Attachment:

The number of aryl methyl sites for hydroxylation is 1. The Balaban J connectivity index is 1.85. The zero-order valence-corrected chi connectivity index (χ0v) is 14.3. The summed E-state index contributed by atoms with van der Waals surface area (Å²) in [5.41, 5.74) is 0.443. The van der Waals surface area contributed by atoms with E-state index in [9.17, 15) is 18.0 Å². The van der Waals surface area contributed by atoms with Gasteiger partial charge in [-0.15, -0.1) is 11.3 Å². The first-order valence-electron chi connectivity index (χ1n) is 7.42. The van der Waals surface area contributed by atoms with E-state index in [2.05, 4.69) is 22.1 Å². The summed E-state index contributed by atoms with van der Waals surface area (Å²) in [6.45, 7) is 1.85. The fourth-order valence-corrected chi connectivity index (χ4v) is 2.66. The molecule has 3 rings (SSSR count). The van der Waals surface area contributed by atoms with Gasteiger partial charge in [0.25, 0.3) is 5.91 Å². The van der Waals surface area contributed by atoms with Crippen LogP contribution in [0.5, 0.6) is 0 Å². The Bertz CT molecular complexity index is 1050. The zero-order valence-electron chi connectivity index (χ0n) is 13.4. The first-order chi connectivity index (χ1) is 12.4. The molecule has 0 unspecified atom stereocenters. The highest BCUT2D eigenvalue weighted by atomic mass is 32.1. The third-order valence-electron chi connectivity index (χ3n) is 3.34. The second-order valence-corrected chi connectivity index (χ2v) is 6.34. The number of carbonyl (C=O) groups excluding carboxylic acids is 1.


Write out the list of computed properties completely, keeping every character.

The number of aryl methyl sites for hydroxylation is 1. The Balaban J connectivity index is 1.85. The zero-order valence-corrected chi connectivity index (χ0v) is 14.3. The summed E-state index contributed by atoms with van der Waals surface area (Å²) in [5.41, 5.74) is 0.443. The van der Waals surface area contributed by atoms with E-state index in [9.17, 15) is 18.0 Å². The van der Waals surface area contributed by atoms with Gasteiger partial charge in [-0.15, -0.1) is 11.3 Å². The first-order valence-electron chi connectivity index (χ1n) is 7.42. The van der Waals surface area contributed by atoms with E-state index in [2.05, 4.69) is 22.1 Å². The summed E-state index contributed by atoms with van der Waals surface area (Å²) in [6.45, 7) is 1.85. The fourth-order valence-corrected chi connectivity index (χ4v) is 2.66. The molecule has 3 rings (SSSR count). The van der Waals surface area contributed by atoms with Gasteiger partial charge in [0.25, 0.3) is 5.91 Å². The van der Waals surface area contributed by atoms with Crippen LogP contribution in [0.5, 0.6) is 0 Å². The Bertz CT molecular complexity index is 1050. The zero-order valence-electron chi connectivity index (χ0n) is 13.4. The first-order chi connectivity index (χ1) is 12.4. The molecule has 0 unspecified atom stereocenters. The highest BCUT2D eigenvalue weighted by atomic mass is 32.1. The third-order valence-electron chi connectivity index (χ3n) is 3.34. The second-order valence-corrected chi connectivity index (χ2v) is 6.34. The number of carbonyl (C=O) groups excluding carboxylic acids is 1.